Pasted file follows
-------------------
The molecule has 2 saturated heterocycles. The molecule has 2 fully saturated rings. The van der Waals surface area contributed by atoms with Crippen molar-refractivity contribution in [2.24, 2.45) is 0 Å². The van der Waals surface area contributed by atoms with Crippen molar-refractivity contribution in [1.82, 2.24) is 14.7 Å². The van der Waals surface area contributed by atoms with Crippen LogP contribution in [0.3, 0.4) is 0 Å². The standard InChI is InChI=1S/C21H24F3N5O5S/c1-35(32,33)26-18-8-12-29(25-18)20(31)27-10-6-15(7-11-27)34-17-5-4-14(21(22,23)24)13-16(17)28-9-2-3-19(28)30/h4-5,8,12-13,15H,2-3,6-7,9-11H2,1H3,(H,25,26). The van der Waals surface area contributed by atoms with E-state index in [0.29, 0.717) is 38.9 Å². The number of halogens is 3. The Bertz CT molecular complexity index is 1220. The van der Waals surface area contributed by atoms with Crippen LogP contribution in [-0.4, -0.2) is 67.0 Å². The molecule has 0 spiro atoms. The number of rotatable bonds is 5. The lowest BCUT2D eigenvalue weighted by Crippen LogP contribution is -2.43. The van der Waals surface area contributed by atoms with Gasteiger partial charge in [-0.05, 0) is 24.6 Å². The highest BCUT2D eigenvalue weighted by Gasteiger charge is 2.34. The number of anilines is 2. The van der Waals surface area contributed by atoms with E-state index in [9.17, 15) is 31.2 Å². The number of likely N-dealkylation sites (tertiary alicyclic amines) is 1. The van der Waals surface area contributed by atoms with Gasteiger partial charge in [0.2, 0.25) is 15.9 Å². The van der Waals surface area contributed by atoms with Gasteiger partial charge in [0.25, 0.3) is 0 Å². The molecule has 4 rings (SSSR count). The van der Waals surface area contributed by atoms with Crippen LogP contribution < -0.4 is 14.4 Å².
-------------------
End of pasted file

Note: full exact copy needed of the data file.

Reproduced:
The molecule has 2 saturated heterocycles. The molecule has 2 fully saturated rings. The van der Waals surface area contributed by atoms with Crippen molar-refractivity contribution in [2.24, 2.45) is 0 Å². The van der Waals surface area contributed by atoms with Crippen molar-refractivity contribution in [1.82, 2.24) is 14.7 Å². The van der Waals surface area contributed by atoms with Crippen LogP contribution in [0.3, 0.4) is 0 Å². The standard InChI is InChI=1S/C21H24F3N5O5S/c1-35(32,33)26-18-8-12-29(25-18)20(31)27-10-6-15(7-11-27)34-17-5-4-14(21(22,23)24)13-16(17)28-9-2-3-19(28)30/h4-5,8,12-13,15H,2-3,6-7,9-11H2,1H3,(H,25,26). The van der Waals surface area contributed by atoms with E-state index in [0.29, 0.717) is 38.9 Å². The number of halogens is 3. The Bertz CT molecular complexity index is 1220. The van der Waals surface area contributed by atoms with Crippen LogP contribution in [-0.4, -0.2) is 67.0 Å². The molecule has 0 spiro atoms. The number of rotatable bonds is 5. The lowest BCUT2D eigenvalue weighted by Crippen LogP contribution is -2.43. The van der Waals surface area contributed by atoms with Gasteiger partial charge in [-0.05, 0) is 24.6 Å². The highest BCUT2D eigenvalue weighted by Gasteiger charge is 2.34. The number of anilines is 2. The van der Waals surface area contributed by atoms with E-state index in [9.17, 15) is 31.2 Å². The number of likely N-dealkylation sites (tertiary alicyclic amines) is 1. The van der Waals surface area contributed by atoms with Gasteiger partial charge in [0.2, 0.25) is 15.9 Å². The van der Waals surface area contributed by atoms with Gasteiger partial charge in [0.25, 0.3) is 0 Å². The molecule has 4 rings (SSSR count). The van der Waals surface area contributed by atoms with Crippen LogP contribution < -0.4 is 14.4 Å².